National Commentary

The New American Revolution, Part 1

There is a new revolutionary ferment arising in the nation that is more robust and determined than other electoral surges of recent decades, and the best news is how it is grounded in the same sentiments, centered on the concept of “equality,” that gave rise to the radical Enlightenment the century before to build up and lift the American revolution and the establishment of a constitutional democracy in the U.S.

The first surge was the extraordinary outpouring of anger and protest that exploded in the first days of the Trump administration with millions of women and their allies literally taking to the streets to signal what would come from the predictable obscenities and assaults on decency and civil liberties of the new regime. That led directly to stunning electoral results overthrowing cornerstones of Trump’s legitimacy in Virginia, Alabama, Pennsylvania and Wisconsin.

With the mass murder at a high school in Florida on this Valentine’s Day came the next escalation, a surge by the emerging next generation constituting the three million who will turn 18, and old enough to vote, this year, and the next, and the next, etc.. They’re joining the women’s surge as a new youth movement far more dedicated and resolute than their morally-compromised parents’ generation.

They called out another expression of a developing national mass strike, huge protests that were held all across the U.S. crying out against the consummately decadent symbol of the current “ancien regime,” the wanton control of the American political process by a pro-gun lobby that insists powerful and deadly weapons of war be available to everyone over age 18, the willingness of sleazy politicians to be bought and owned by it, and the unbelievable carnage this is causing among our citizens, including our women and children.

Now these students are backing a burgeoning strike wave of teachers against the underfunding of education.

The stupidity and crass immorality of those currently in power are helping to fuel this new revolution, centered in the profound dishonesty, deceit and debasement that defines Trump himself. He has dragged through his stinking, immoral political and personal offal almost every elected official in the Republican Party, soiling them with a putrid stain and odor that will not wash off before the next election.

(Of course, the deeper consequences of this vile corruption are in the process of coming to light in the investigation of this administration’s collusion with the brutal dictator of Russia to corrupt the free elections in the U.S., and since then sew helter-skelter chaos internally in the U.S. and in its global economic relations.)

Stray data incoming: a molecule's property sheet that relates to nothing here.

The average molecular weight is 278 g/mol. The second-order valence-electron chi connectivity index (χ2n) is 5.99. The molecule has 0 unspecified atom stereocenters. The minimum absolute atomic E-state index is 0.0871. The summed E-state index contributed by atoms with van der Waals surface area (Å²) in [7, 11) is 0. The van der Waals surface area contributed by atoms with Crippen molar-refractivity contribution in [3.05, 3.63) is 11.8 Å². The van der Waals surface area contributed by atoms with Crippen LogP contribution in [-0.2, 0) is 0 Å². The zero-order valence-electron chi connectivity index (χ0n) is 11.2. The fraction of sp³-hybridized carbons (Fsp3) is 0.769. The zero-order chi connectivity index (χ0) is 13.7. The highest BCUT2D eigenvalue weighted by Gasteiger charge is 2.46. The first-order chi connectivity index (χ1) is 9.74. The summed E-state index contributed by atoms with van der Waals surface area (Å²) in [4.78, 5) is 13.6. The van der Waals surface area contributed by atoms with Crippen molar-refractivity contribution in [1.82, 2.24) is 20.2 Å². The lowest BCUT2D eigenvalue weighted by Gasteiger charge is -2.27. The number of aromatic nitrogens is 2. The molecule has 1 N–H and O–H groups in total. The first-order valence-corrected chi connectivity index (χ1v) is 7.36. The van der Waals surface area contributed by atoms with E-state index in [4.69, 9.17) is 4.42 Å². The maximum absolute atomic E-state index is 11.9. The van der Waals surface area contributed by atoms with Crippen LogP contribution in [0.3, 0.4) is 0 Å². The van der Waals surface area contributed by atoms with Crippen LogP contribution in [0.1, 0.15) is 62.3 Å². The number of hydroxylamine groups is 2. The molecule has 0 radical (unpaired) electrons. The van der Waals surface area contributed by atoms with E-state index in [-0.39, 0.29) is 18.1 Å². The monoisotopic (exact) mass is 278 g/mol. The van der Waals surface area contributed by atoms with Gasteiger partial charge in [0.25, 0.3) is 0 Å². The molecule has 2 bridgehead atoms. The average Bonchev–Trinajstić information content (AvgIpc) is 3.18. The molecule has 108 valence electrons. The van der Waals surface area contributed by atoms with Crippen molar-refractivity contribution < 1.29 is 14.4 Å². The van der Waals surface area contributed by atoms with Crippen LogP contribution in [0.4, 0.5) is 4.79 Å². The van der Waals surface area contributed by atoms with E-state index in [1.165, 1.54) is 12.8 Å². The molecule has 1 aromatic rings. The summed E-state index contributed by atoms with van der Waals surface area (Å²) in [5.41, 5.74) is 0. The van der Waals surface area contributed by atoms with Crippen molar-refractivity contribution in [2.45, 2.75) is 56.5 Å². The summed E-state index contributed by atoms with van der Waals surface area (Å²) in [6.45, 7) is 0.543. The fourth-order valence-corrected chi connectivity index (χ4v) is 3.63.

In his monumental tome on the pre-American revolution ‘ce siecle eclaire’ (enlightened century), Princeton University’s British-born historian, Jonathan I. Israel, in his “Democratic Enlightenment: Philosophy, Revolution and Human Rights, 1750-1790,” quotes that revolutionary era’s Paul-Henri D’Holbach saying, “Would it not become possible one day to teach the common man to think in terms of uprightness, reason and justice? If error and ignorance have forged the chains of peoples, if prejudice perpetuates them, science, reason and truth will one day be able to break them.”

That is one among countless statements that sum up the mood and resolve of what fueled the Enlightenment century’s overthrow of religious superstition and political despotism with its arbitrary control over mankind. As Israel asserts, “The Enlightenment was the most important and profound intellectual, social and cultural transformation of the Western world.” Its “particular emphasis on reason was a belief that applying reason tempered by experiment and experience, not anything based on blind authority, would being vast social benefits.”

Central was the quest for truth, and not lies or deceptions, such that “freedom from arbitrary power, freedom of speech, freedom of trade, freedom to realize one’s own talents, freedom of aesthetic response, freedom, in a word, of moral man to make his own way in the world” were all critical tenets, including a focus on a free press.

These same values are today animating the new American revolution, challenging the same sort of institutional, arbitrary religious and political authority, and their underlying patriarchal social model that relegates women, children and subject peoples to subordinate status.

It’s cause for great hope.


Nicholas Benton may be emailed at